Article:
He wrote numerous articles in the medical and lay press, an autobiography, The unquiet mind, and a book entitled Battle for the mind in which he discusses the nature of the process by which our minds are subject to influence by others. Nov 12, Dean Akin rated it really liked it Shelves: At the outbreak of war in September Sargant returned to Britain to find that the Maudsley had been evacuated and divided into two—one half going to Mill Hill School in North London and the other half setting up a hospital in the old Belmont Workhouse near Sutton, Surrey.

His father was a City broker, his mother, Alice Walters, was the daughter of a Methodist minister from a family of wealthy Welsh brewers. Shorvon, clinical director Eliot Slaterand medical superintendent Louis Minski to Belmont workhouse—renamed the Sutton Emergency Medical Service in the name of the hospital would revert to Belmont. Wether it be by politicians, psychiatrists medicine men or the religious, this book delves into the technics that are used, for good or ill, to excite the individual into a highly suggestible state that can lead to changes in their core values and behaviors.

Sargant co-authored a textbook on physical treatment in psychiatry that ran to 5 editions. Loyola and St Francis might also have continued with their military careers. In the book he refers extensively to religious phenomena and in particular Christian Methodismemphasising the apparent need for those who would change people’s minds to first excite them, as did the founder of Methodism, John Wesley.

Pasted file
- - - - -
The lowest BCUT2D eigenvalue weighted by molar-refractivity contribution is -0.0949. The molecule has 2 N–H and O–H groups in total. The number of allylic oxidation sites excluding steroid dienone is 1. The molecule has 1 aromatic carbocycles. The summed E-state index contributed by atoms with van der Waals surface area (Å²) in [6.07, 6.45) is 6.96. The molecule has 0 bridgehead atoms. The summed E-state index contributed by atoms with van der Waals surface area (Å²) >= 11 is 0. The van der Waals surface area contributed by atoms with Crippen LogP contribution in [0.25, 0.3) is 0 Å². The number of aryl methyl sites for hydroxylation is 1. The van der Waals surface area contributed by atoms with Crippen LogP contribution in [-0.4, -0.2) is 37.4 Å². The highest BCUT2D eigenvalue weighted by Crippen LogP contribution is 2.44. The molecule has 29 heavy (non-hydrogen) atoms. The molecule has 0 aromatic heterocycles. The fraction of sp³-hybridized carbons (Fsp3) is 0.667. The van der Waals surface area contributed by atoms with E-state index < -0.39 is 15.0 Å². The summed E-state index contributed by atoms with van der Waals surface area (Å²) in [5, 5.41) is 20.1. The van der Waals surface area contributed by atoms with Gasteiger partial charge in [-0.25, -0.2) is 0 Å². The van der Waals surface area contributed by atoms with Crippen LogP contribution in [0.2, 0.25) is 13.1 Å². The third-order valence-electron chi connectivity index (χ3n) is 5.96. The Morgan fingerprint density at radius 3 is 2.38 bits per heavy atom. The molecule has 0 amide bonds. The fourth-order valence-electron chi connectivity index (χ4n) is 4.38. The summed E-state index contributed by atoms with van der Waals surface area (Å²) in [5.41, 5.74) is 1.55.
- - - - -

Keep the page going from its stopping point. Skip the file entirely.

Chad rated it liked it May 12, Fascinating stuff and worth a few evenings of your time. The author hopes that by giving people this information they will better be able to identify situations where they are being exploited.

Joseph Wheaton rated it really liked it Jun 09, To ask other readers questions about Battle for the Mindplease sign up. Whilst clearly dated and more of a 3. The available methods, which Sargant also referred to as “modern” and “active” treatments, were drugs in large doses antidepressants, amphetamines, barbiturates, tranquillisers, neurolepticselectroconvulsive therapy, insulin coma therapy, continuous narcosis and leucotomy.

William Sargant – Wikipedia

When the doctors sqrgant against operation, Sargant got round this by sending patients to be operated on by Wylie McKissock at St George’s Hospitalmijd Eliot Slater was temporarily in charge of the psychiatric department.

Sargant was sent, along with H. Check out the top books of sagant year on our page Best Books of William Walters Sargant was a controversial British psychiatrist who is remembered for the evangelical zeal with which he promoted treatments such as psychosurgery, deep sleep treatment, electroconvulsive therapy and insulin shock therapy. Imrie has written that her eventual cure was nothing to do with Sargant and his bizarre techniques.

As a rule the patient does not know how long he has been asleep, or what treatment, even including ECT, he has been given.

Even the strongest soldiers of Caesar, his eagle carrying veterans break down bad after the lengthy war in Gaul. In other projects Wikimedia Commons. He said in a talk delivered in Leeds: Five of his uncles were preachers.